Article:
# Standards relationnelles utilisés

## Introduction

A number of methods presented here rely on relational models of fertility or mortality for their implementation. To enable others to reproduce the standards used in these methods, we describe briefly the standards used, and their construction.

## Mortality standards

In order to harmonise and standardise the mortality bases used in the preparation of this manual, all methods presented that rely on tabulated values from standard life tables draw on a common subset of these life tables.

In particular, the standard life tables used are those from the Princeton Regional Model Life Tables (North, South, East and West) and the UN Model Life Tables for Developing Countries (General, Latin America, Chile, South Asia, Far East), by sex, all with an expectation of life at birth of 60 years. The original life tables have been modified, extended and enhanced over time to extend them to older ages. We make use of the updated tables provided by the United Nations Population Division, and used by them in their population projections.

Standard life tables based on the 18 June 2010 revision, by sex with an expectation of life at birth of 60 years, for each of the nine standards above were used. These life tables provide values of lx and Lx (amongst other quantities) for ages 0, 1, 5, 10, ..., 130.

Values of lx for ages 2, 3 and 4 were derived as follows:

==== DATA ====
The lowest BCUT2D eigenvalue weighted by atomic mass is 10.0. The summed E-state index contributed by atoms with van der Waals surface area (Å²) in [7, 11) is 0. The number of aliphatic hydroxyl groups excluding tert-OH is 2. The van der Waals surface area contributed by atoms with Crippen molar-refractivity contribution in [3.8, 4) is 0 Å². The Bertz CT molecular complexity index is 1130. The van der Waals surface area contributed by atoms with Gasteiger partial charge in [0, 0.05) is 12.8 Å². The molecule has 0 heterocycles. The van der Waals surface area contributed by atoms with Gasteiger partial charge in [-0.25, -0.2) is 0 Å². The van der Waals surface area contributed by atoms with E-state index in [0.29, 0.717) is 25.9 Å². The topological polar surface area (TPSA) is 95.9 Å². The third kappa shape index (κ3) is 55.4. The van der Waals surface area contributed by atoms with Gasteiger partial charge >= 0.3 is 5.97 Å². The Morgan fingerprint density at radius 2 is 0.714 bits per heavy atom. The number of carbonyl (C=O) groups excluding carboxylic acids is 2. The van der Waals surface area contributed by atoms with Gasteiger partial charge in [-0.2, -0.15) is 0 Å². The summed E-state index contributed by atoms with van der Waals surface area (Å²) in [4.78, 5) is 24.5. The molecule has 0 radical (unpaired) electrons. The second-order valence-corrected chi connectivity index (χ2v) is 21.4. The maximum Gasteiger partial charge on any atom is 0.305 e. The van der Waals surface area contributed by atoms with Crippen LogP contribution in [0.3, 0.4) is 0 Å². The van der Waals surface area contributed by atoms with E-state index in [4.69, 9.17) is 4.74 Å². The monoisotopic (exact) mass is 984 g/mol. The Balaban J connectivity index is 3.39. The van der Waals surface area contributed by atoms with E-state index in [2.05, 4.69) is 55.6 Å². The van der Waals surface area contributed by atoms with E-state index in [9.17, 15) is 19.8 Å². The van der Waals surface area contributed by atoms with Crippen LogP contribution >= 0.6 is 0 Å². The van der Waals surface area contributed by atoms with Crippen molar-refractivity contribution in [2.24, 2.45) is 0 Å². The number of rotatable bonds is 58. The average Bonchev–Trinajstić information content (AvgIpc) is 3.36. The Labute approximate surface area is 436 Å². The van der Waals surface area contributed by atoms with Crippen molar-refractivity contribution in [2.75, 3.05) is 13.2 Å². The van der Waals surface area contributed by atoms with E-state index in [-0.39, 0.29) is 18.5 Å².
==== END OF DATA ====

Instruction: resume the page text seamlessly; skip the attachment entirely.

• For the Princeton Regional Model Life Tables, the proportionality factors presented by Coale, Demeny and Vaughan (1983: 21) were applied to l1 and l5 to generate l2 , l3 and l4. For the UN Model Life Tables for Developing Countries, deaths between the ages of 1 and 5 were distributed by single years of age in the same proportion as those deaths in the original sex- and region-specific life tables.

Joint-sex life tables (that is, for males and females combined) are required by some methods of child and adult mortality estimation. As these life tables (or their implementation) is not sensitive to the sex ratio at birth, a sex ratio at birth of 105 (boys per 100 girls) was used. Joint-sex life tables were then derived by appropriate weighting of the sex-specific life tables:

$l x c = (1.05) l x m + l x f 2.05$

where

$\text{\hspace{0.17em}}{l}_{x}^{c}\text{\hspace{0.17em}}$

represents the number of survivors at age x in the joint-sex life table and

$\text{\hspace{0.17em}}{l}_{x}^{m}\text{\hspace{0.17em}}$

and

$\text{\hspace{0.17em}}{l}_{x}^{f}\text{\hspace{0.17em}}$

are the equivalent life table values for men and women respectively.

As these life tables are used almost exclusively in a relational context (as originally set out by Brass (1971)), standard logits of the lx were calculated for all ages above zero by means of the formula

$Y x s =0.5ln( 1− l x l x )$

## Fertility standard

Methods based on the relational Gompertz model draw on a slightly modified version of the standard produced by Zaba (1981). Zaba's standard is the same at all ages older than 15 to that produced by Booth (1984). At younger ages, however, Zaba observed that the rate of change in the fertility schedule did not match that found in empirical observations. The standard applied here uses Zaba's tabulated values, but makes a small correction for how cumulated fertility, F, is derived at half-ages, which are required to accommodate the usual shift in tabulations of fertility data by age of mother. Zaba's approach averaged values of F(x) and F(x+1) to approximate F(x+½). However, since the purpose and the effect of the gompit transform, Y(x) = -ln(-ln(F(x)), is to linearise a curvilinear function, it makes greater sense to interpolate Y(x+½) from successive values of Y(x) and Y(x+1) and to then take the antigompit of Y(x+½) to derive F(x+½).